Do you want to make sure you’re always driving responsibly?
For your own safety, and the safety of other road users, drivers should remember not to hit the road the morning after a heavy drinking session.
In a recent poll of 3,102 drivers, the RAC found that 4% of drivers of all ages are likely to have driven the morning after getting drunk, with 8% of drivers aged 25-44 twice as likely to think they’ve done so.
Those aged 25-44 are also more likely to think they have driven with an illegal level of alcohol in their system shortly after drinking (5%) than motorists of any age (3%).
In England, Wales and Northern Ireland the drink driving limit is 0.08%, allowing 0.08 grams of alcohol per 100ml of blood. In Scotland, this is slightly lower, at 0.05 grams. The amount of alcohol it takes to reach this limit varies widely depending on a person’s age and built.
The risks of drink-driving are more prevalent at Christmas than at any other time of year, so it’s important that drivers stay sensible and know their limits.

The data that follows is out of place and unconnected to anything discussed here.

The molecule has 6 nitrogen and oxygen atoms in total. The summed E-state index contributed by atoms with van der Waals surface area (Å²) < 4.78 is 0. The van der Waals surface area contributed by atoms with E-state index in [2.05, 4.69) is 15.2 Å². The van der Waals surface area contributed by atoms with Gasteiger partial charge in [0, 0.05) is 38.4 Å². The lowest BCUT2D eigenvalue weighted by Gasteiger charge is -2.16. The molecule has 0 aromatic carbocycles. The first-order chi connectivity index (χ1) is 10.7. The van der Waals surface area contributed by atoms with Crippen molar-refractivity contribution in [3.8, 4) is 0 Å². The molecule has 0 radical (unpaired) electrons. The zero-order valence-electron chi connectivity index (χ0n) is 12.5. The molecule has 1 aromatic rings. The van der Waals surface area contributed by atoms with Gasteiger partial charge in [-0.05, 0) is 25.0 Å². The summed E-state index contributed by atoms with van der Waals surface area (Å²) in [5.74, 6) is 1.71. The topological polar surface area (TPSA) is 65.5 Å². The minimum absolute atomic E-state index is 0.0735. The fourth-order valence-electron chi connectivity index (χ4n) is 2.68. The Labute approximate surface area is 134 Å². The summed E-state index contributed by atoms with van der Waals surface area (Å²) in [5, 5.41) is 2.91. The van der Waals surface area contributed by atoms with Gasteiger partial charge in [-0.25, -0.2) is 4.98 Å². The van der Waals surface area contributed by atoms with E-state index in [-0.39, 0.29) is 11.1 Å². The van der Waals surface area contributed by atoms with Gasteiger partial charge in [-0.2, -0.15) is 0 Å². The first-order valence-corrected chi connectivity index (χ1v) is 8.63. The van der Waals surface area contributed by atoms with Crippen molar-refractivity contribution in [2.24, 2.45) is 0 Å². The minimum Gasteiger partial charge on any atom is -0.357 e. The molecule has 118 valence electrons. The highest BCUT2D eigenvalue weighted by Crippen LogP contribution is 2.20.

The free Drinkdriving.org Body Alcohol Content (BAC) calculator can help give drivers an idea of how much alcohol might push them over the drink-drive limit. However, this tool should only be used as a rough guideline.
With an estimated 220 people killed in collisions involving a driver over the alcohol limit in 2020, RAC road safety spokesman Simon Williams warns: “It is very concerning to see so many drivers aged 25-44 who think they have driven while drunk.
“We strongly urge every driver to make the right decision when celebrating this Christmas, particularly the day after the night before.
“Just going to bed for a few hours won’t be enough to clear your system of alcohol, particularly if you’ve been drinking heavily at a work Christmas party until well gone midnight.”
Planning a car journey over the festive holidays? You may want to avoid the busiest roads and days to save getting stuck in traffic.